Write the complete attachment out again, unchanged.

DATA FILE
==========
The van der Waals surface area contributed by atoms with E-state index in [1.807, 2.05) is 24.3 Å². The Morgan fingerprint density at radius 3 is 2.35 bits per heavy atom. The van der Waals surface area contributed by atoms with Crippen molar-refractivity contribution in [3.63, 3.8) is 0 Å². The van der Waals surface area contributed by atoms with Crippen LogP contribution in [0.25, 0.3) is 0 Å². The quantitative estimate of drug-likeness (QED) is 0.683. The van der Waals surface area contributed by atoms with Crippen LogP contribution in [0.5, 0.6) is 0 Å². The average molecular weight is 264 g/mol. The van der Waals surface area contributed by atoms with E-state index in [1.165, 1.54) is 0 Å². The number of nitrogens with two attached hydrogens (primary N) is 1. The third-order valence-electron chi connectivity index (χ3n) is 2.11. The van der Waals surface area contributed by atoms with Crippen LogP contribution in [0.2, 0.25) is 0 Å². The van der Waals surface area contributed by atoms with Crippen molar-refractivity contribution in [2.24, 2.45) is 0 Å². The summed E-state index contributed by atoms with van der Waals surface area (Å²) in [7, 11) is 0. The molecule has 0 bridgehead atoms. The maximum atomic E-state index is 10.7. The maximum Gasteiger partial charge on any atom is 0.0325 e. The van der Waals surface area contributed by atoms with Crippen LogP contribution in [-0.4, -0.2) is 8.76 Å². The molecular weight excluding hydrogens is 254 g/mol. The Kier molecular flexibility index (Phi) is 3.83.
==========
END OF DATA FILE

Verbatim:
The van der Waals surface area contributed by atoms with E-state index in [1.807, 2.05) is 24.3 Å². The Morgan fingerprint density at radius 3 is 2.35 bits per heavy atom. The van der Waals surface area contributed by atoms with Crippen molar-refractivity contribution in [3.63, 3.8) is 0 Å². The van der Waals surface area contributed by atoms with Crippen LogP contribution in [0.25, 0.3) is 0 Å². The quantitative estimate of drug-likeness (QED) is 0.683. The van der Waals surface area contributed by atoms with Crippen LogP contribution in [0.5, 0.6) is 0 Å². The average molecular weight is 264 g/mol. The van der Waals surface area contributed by atoms with E-state index in [1.165, 1.54) is 0 Å². The number of nitrogens with two attached hydrogens (primary N) is 1. The third-order valence-electron chi connectivity index (χ3n) is 2.11. The van der Waals surface area contributed by atoms with Crippen LogP contribution in [0.2, 0.25) is 0 Å². The van der Waals surface area contributed by atoms with Crippen molar-refractivity contribution in [2.24, 2.45) is 0 Å². The summed E-state index contributed by atoms with van der Waals surface area (Å²) in [7, 11) is 0. The molecule has 0 bridgehead atoms. The maximum atomic E-state index is 10.7. The maximum Gasteiger partial charge on any atom is 0.0325 e. The van der Waals surface area contributed by atoms with Crippen LogP contribution in [-0.4, -0.2) is 8.76 Å². The molecular weight excluding hydrogens is 254 g/mol. The Kier molecular flexibility index (Phi) is 3.83.